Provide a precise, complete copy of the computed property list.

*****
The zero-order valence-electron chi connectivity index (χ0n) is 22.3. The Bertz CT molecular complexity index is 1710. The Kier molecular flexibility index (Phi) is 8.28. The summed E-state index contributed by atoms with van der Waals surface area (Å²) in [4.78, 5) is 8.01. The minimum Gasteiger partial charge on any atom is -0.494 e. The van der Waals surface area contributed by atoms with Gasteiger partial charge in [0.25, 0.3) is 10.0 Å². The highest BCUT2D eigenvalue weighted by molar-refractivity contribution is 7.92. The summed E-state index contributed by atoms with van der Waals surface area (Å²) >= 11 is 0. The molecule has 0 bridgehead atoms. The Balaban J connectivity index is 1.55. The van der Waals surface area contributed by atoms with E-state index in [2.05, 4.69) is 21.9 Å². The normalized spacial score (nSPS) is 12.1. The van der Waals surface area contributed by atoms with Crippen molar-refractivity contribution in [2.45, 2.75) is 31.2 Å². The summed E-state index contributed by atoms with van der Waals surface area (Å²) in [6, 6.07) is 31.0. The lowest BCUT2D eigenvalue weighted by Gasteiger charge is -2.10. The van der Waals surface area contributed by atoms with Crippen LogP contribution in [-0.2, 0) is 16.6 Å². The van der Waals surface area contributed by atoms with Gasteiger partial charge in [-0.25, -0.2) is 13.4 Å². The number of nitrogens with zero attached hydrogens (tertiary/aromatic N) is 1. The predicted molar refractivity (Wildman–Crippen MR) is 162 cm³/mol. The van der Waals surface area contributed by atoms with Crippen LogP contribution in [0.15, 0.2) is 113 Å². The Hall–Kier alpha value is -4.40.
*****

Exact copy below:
The zero-order valence-electron chi connectivity index (χ0n) is 22.3. The Bertz CT molecular complexity index is 1710. The Kier molecular flexibility index (Phi) is 8.28. The summed E-state index contributed by atoms with van der Waals surface area (Å²) in [4.78, 5) is 8.01. The minimum Gasteiger partial charge on any atom is -0.494 e. The van der Waals surface area contributed by atoms with Gasteiger partial charge in [0.25, 0.3) is 10.0 Å². The highest BCUT2D eigenvalue weighted by molar-refractivity contribution is 7.92. The summed E-state index contributed by atoms with van der Waals surface area (Å²) >= 11 is 0. The molecule has 0 bridgehead atoms. The Balaban J connectivity index is 1.55. The van der Waals surface area contributed by atoms with E-state index in [2.05, 4.69) is 21.9 Å². The normalized spacial score (nSPS) is 12.1. The van der Waals surface area contributed by atoms with Crippen molar-refractivity contribution in [2.45, 2.75) is 31.2 Å². The summed E-state index contributed by atoms with van der Waals surface area (Å²) in [6, 6.07) is 31.0. The lowest BCUT2D eigenvalue weighted by Gasteiger charge is -2.10. The van der Waals surface area contributed by atoms with Crippen LogP contribution in [-0.2, 0) is 16.6 Å². The van der Waals surface area contributed by atoms with Gasteiger partial charge in [-0.25, -0.2) is 13.4 Å². The number of nitrogens with zero attached hydrogens (tertiary/aromatic N) is 1. The predicted molar refractivity (Wildman–Crippen MR) is 162 cm³/mol. The van der Waals surface area contributed by atoms with Crippen LogP contribution in [0.15, 0.2) is 113 Å². The Hall–Kier alpha value is -4.40.